With regard to the SOFA approved by the Iraqi cabinet over the weekend (NY Times article here), I’ve got to agree with Kevin Drum’s assessment of the political optics:
In terms of operational nuts and bolts, I’m curious as to whether “new restrictions on American combat operations in Iraq starting Jan. 1” refers to Iraqi demands to halt cross-border attacks such as the one into Syrian territory. I also wonder whether if by transitioning American forces out of cities by this summer, this allows for an accelerated drawdown above and beyond those recently announced. If so, and if those troops are immediately redirected to Afghanistan, the political benefits for Obama that Drum mentions might quickly dissipate.
It’s important to remember, too, what this kind of vote does and doesn’t accomplish. What it does accomplish is to legitimize a continued American troop presence within the Iraqi political process (as opposed to within the UNSC process), thereby making any armed resistance to it illegitimate from purely domestic politics point of view.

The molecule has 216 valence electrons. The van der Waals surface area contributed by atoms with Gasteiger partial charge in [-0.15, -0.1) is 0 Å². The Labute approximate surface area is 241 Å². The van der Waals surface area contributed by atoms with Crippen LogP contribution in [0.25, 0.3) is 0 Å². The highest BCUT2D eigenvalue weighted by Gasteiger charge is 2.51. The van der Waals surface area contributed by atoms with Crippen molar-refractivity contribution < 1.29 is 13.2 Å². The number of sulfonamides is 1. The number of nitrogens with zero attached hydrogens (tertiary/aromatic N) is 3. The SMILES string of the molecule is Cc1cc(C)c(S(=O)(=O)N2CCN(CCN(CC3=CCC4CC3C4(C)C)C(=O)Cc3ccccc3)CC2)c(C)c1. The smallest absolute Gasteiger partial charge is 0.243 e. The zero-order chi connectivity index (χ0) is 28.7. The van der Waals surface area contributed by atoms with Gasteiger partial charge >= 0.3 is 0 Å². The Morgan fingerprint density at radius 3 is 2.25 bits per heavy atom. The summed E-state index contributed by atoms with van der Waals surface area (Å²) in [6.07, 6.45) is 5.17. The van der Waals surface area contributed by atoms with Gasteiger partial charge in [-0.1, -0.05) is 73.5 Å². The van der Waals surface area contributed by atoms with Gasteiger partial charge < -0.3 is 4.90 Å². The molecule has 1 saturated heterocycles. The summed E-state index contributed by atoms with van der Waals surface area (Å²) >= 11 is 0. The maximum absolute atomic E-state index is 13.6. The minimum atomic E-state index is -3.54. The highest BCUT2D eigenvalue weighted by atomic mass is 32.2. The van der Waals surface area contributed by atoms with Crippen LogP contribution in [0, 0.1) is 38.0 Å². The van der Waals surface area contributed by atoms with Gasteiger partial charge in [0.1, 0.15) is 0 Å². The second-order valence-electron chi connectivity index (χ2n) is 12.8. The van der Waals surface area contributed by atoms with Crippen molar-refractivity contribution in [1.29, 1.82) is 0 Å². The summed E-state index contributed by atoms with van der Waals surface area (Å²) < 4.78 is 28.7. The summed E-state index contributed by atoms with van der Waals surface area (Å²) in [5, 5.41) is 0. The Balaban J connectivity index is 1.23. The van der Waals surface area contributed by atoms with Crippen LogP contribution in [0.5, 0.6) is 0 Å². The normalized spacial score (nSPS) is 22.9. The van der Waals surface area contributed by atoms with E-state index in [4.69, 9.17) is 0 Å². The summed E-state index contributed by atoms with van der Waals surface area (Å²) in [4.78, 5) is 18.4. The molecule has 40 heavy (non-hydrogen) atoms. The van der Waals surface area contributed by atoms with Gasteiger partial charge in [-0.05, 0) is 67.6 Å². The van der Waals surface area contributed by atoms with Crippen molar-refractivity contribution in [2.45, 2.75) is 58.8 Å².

What it doesn’t accomplish is to guarantee that those opposed to it will refrain from illegitimate armed resistance. For the time being, I’ve only heard of the Sadrist movement and Iran expressing opposition. Iran’s opposition has reportedly softened with the election of an American president committed to withdrawing troops as soon as possible. The Sadrist militia, meanwhile, is reportedly weakened, and the fact that Ayatollah Ali Sistani has accepted the Iraqi Parliament’s jurisdiction on this probably ties Sadr’s hands.
As for the Iraqi Parliament, the Times article also details the intricacies of shepherding legislation through that august body:
I’m seeing lede grafs along the lines of “Lawmaker X was arrested on his way to Mecca in order to rubber stamp legislation authorizing the ongoing American occupation.” That ought to go over very well in the original Arabic.